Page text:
It felt a bit forced and overdramatic, at times, too. The characters drew conclusions that seemed a bit far-fetched and fatalistic (though I suppose living through a constant barrage of bombings every night would fray anyone's nerves, even if they weren't stranded in the past, so I suppose maybe that's okay.)
Overall, though, I was gripped with the story and in love with several of the characters. As I've said, Sir Godfrey may be one of my all-time favorite fictional characters ever. (view spoiler)[And while I understand that Polly had to end up with Colin, and that Sir Godfrey was 50 years her senior in 1941, so that even if she wasn't from the future, it would have never worked out... I still sort of hoped she'd end up with him instead. And I admit I got a little choked up during their parting scene in the theater, especially when Sir Godfrey called out to Colin, quoting Shakespeare one last time, telling him "I have given you you here a third of mine own life -- or that for which I live." (hide spoiler)]
Connie Willis may not be the best author ever, nor were these the greatest books ever written, but they definitely held my attention, wrenched my heart a time or two, and were a very enjoyable read.["br"]>["br"]>["br"]>["br"]>["br"]>["br"]>["br"]>["br"]>["br"]>["br"]>["br"]>["br"]>["br"]>["br"]>(less)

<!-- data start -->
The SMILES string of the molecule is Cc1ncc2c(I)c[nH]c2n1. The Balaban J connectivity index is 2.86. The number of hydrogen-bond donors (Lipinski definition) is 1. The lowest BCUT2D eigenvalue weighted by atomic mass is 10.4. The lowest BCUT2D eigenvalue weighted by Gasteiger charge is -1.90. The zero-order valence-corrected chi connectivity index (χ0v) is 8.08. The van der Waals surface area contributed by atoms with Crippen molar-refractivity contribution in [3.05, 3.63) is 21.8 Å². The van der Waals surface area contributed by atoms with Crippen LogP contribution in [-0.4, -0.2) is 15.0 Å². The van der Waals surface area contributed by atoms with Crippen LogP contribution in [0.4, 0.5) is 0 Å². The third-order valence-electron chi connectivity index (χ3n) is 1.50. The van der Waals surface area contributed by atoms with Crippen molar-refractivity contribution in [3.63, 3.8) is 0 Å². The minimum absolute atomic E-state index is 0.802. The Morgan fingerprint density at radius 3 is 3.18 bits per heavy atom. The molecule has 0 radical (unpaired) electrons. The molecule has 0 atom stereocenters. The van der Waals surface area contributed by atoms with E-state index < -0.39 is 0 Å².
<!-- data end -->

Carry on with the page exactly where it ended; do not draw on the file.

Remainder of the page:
A little bit of history, a little bit of romance, a little bit of mystery, and a very little bit of the paranormal. It didn't seem to follow the base...moreA little bit of history, a little bit of romance, a little bit of mystery, and a very little bit of the paranormal. It didn't seem to follow the base template of Kearsley's other novels, which made for a refreshing change. It wasn't quite as gripping as her other stories, but I enjoyed it nonetheless. (less)
Oh, I liked this. Not at all realistic, and a bit schmaltzy at times, but it was the perfect light read for me right now. It had everything -- romance...moreOh, I liked this. Not at all realistic, and a bit schmaltzy at times, but it was the perfect light read for me right now. It had everything -- romance, interesting, likeable characters, mystery, time travel...
The audio version was great. January LaVoy did an excellent job with all the different characters' voices, and her speech was natural and easy to listen to. Definitely one of those audiobooks where you forget you're listening to someone narrate a story and just fall into the plot.(less)